For some reason, in this case, the complainant and its counsel decided to barrel ahead. Perhaps they wanted to use the threat of a filed UDRP complaint as leverage to bring the respondent to the bargaining table. In the end, they didn’t get what they wanted (the domain name), but they did get off easy with the panelist by avoiding the label of a reverse domain hijacker.

Steve Levy

Steve Levy

Senior Advisor at FairWinds Partners
It can be difficult tackling domain name and social media infringement without the right expertise. Steve covers UDRP cases, URS cases, and all other acronyms and topics related to cybersquatting and usersquatting.
Steve Levy
High Burden For Reverse Hijacking Maintained

One thought on “High Burden For Reverse Hijacking Maintained

  • September 2, 2014 at 11:56 am
    Permalink

    Steve,

    I’m glad that you highlighted that this UDRP was unjustified and deserved a finding of RDNH.

    I find a blatant double standard among UDRP panelists when it comes to making a finding of RDNH. Many UDRP panelists will find bad faith intent on the part of the domain registrant when 3rd party advertising links appear on a generic domain under circumstances where the domain registrant was not aware of which ads were appearing and had no role in selecting those ads.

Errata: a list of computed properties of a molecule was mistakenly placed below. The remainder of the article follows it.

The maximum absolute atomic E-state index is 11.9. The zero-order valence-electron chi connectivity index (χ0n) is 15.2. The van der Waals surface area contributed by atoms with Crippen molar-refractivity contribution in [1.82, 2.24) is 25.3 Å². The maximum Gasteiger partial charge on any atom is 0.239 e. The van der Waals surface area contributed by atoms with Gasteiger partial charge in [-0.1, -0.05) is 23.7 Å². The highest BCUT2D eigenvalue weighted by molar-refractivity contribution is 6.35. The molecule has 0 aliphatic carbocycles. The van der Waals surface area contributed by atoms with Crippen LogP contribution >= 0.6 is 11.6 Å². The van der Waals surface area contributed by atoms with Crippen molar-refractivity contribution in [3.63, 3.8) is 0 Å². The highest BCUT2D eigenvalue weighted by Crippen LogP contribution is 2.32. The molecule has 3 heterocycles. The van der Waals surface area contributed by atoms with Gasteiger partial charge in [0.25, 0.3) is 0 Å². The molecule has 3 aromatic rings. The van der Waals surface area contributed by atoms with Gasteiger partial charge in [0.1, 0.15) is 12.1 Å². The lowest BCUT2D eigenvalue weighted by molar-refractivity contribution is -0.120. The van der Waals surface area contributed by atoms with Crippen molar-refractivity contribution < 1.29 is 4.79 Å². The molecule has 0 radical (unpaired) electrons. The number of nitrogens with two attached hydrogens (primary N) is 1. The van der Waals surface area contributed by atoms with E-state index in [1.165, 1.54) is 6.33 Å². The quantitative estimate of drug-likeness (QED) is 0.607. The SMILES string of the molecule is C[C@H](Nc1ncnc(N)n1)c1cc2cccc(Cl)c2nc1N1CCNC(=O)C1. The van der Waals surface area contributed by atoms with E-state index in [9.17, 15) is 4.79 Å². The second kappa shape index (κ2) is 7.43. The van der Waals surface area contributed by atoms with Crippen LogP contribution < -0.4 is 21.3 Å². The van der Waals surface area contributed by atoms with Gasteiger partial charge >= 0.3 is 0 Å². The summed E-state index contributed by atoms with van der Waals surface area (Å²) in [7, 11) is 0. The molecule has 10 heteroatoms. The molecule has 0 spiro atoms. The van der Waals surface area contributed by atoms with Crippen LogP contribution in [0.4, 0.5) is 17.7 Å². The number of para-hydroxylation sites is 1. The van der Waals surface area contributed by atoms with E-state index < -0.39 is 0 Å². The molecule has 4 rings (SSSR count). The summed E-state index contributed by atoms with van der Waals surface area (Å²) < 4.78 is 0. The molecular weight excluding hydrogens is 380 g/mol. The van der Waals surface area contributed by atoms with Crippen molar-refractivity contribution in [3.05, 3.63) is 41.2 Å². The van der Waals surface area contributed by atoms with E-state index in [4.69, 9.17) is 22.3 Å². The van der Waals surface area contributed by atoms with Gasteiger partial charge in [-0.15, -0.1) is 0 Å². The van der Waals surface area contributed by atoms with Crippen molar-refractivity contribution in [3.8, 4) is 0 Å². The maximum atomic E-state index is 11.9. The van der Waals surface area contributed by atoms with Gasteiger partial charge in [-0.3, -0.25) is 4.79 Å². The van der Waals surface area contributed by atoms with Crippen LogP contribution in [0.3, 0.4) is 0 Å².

Even more blatant are cases where bad faith on the part of the domain registrant was found when the domain registrar placed a landing page on the domain for their own benefit without explicit authorization of the domain registrant, and the domain registrant was found to have acted in bad faith and lost a valuable generic domain as a result. The Ovation.com decision is one example.

    Yet when a Complainant makes a filing alleging bad faith on the domain registrant without any evidence of such bad faith in order to abuse the power of the UDRP to seize a domain name, and forces the domain registrant to go to the trouble and expense to respond, then in those circumstances a Reverse Domain Name Hijacking finding is deserved.

    In this case, the domain name was registered well before the Complainant could claim any trademark rights in the mark, so the Complaint was abusive and doomed to fail.